I'm writing from the kitchen.
My wife just told me I had "that look" in my eyes again. I know the look she's talking about. I can feel it in my chest. The same pressure that's been there for the last week or so. The one I get anytime I get stuck.
Writing is a different kind of job. It's not really a job at all, even if you're earning a livable wage from your words. Writing is art, and art comes from the heart, that same tight place on the left side of my chest.
"Where do you get your ideas?"
That's the number one question I get asked at readings. People want to know where these stories come from. I hem-haw around. Sometimes I'll say, "Walmart" and grin.
The truth, though, is that the stories come from me. My childhood. My life. The lives of others in close proximity.
Harry Crews once said something about how a writer has to look at the tough things. Has to stare straight at the stuff everybody else works real hard to ignore.
Harry's not wrong.
A writer has to get up close and personal with ugly. The worst memories make the best stories. Those memories most people work so hard to forget -- that's the answer nobody wants to hear.
So, I grin and say, "Walmart," and the event moves on to what sort of pen I use, or how my office is in an unfinished basement overlooking Lake Dardanelle. Pure bliss, right? A novelist's dream ...
My dreams are littered with my characters, these people I've created and set loose in the world. It's all very narcissistic. Especially considering the fact that I've got two tiny lives I'm responsible for and a wife who just confronted me in the kitchen.
Not to mention the same shorts I had on yesterday and a wrinkled Polo shirt. The beard isn't going anywhere, but my head could use a fresh shave. Swimming helps some. My feet hurt too bad to walk. Plantar fasciitis and bone spurs in my heels, war wounds from my quarterbacking days. Great details for a story.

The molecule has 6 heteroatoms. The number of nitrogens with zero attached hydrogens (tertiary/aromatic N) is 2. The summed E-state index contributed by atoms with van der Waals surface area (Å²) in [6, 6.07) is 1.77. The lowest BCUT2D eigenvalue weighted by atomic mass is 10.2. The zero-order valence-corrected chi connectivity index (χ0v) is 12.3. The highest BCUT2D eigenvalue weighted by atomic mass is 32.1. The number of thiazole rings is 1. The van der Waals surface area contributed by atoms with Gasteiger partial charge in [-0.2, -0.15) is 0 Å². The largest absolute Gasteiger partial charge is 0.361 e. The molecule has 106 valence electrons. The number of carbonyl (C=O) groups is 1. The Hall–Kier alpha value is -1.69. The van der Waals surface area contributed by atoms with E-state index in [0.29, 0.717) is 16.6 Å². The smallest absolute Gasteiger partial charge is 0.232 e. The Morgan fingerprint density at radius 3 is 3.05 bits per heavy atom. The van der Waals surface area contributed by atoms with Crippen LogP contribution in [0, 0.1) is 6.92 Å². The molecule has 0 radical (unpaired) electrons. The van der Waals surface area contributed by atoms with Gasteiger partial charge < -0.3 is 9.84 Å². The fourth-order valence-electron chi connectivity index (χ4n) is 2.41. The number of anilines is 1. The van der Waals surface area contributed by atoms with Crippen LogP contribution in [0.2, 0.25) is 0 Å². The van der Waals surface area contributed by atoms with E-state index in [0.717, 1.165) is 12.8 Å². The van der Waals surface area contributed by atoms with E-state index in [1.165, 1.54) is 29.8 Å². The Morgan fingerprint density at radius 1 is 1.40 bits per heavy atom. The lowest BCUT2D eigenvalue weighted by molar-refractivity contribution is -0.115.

It never stops.
That's what they don't tell you when you write your first page. Actually, Jack Butler tried telling me something along those lines. Alex Taylor did too. Just last week, I was talking to Alex and he was saying he felt like he'd hit a wall when it came to his writing. Said he thought he'd reached his peak, as good as he was ever going to get.
I called BS ("beautiful sunsets," according to my-11th grade English teacher, Mrs. Franks).
I told Alex that skill-wise, maybe he was right. Maybe he'd learned all the tricks. But, like me, Alex has a family and a lot of life yet to live. Which means there are stories still to come, books pulled from the heart-blood of fatherhood and moments like that one I just experienced in the kitchen.
I'm in the basement now.
I can see my reflection in the window. "That look" remains stamped in my eyes. My chest is still tight, but I can feel it loosening with every word I write.
Eli Cranor is the Edgar-Award winning author of "Don't Know Tough" and "Ozark Dogs." He can be reached using the "Contact" page at elicranor.com and found on Twitter @elicranor.